Alan's 70th birthday party which many of his students attended. Much
of this loyalty is attributable to Jackie and Alan's warmth as a
couple. Their hospitality toward students, colleagues, and friends
was always outstanding.

Alan was a person of high intelligence and had a great sense of
self-awareness. I still marvel at the fact he graduated from Harvard
at the age of 18, especially since I first entered that institution at
the age of 19. Alan knew his strengths and weaknesses, his likes and
dislikes. With this knowledge, Alan managed (one is tempted to say
optimized) his life in an orderly way: completely free of clutter---
either mental or material.

In addition to economics and applied operations research, Alan loved
music, art, and history and literature. In each of these areas,
Alan's tastes had definite boundaries, but the tastes were present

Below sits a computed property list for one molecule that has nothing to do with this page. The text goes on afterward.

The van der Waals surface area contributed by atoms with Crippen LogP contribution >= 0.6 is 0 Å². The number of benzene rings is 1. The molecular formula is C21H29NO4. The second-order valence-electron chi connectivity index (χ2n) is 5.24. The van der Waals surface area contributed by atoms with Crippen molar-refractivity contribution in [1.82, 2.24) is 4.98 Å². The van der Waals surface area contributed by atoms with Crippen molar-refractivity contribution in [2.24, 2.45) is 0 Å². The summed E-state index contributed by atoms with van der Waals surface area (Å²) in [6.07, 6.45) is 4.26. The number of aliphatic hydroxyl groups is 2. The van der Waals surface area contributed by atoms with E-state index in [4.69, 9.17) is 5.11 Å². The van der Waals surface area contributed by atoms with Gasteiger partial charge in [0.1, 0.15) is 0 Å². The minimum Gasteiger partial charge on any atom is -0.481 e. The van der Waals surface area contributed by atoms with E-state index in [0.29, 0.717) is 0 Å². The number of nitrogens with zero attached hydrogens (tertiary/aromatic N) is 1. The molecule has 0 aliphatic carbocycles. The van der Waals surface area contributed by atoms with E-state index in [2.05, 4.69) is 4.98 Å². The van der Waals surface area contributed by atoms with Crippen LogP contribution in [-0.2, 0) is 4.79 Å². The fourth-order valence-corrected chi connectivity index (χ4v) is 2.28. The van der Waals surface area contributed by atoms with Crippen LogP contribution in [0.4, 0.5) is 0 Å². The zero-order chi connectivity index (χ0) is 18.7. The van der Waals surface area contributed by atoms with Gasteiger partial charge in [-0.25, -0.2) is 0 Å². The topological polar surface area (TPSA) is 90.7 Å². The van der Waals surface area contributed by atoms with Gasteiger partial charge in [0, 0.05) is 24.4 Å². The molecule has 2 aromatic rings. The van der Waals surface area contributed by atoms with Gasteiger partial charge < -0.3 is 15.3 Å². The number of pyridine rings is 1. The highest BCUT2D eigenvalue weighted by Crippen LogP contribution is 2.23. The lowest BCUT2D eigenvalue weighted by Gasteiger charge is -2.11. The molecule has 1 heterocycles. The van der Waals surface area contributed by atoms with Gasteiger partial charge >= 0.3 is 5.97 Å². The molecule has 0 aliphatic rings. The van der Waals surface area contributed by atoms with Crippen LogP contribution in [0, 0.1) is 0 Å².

nevertheless. Alan had a distinct love of languages: French, German,
Spanish and Italian were the modern languages he knew best. It seemed
to me that he remembered quite a bit of his Latin as well; he would
enjoy uttering an appropriate Latin phrase when the opportunity arose.
Years ago he had also studied a bit of ancient Greek, but he was not
content with his knowledge of it. He expressed this to me about a
year ago at one of our monthly lunch meetings. He said he would like
to learn enough Homeric Greek to be able to read The Iliad in the
original language. Innocently, I said that sounded like an
interesting thing to do, whereupon he invited me to join him in that
enterprise, and I agreed. We both stocked up on books, one of which
was a text on Homeric Greek. We arranged a lunch meeting with a
retired Stanford professor of Classics and sought his advice. Our
lunch guest must have thought we were daft, but was kind enough not to
say so. And so we plunged into The Iliad, using a bilingual edition
with Homer's Greek on the even-numbered pages and an English
translation on the facing pages. As I recall, we got through about a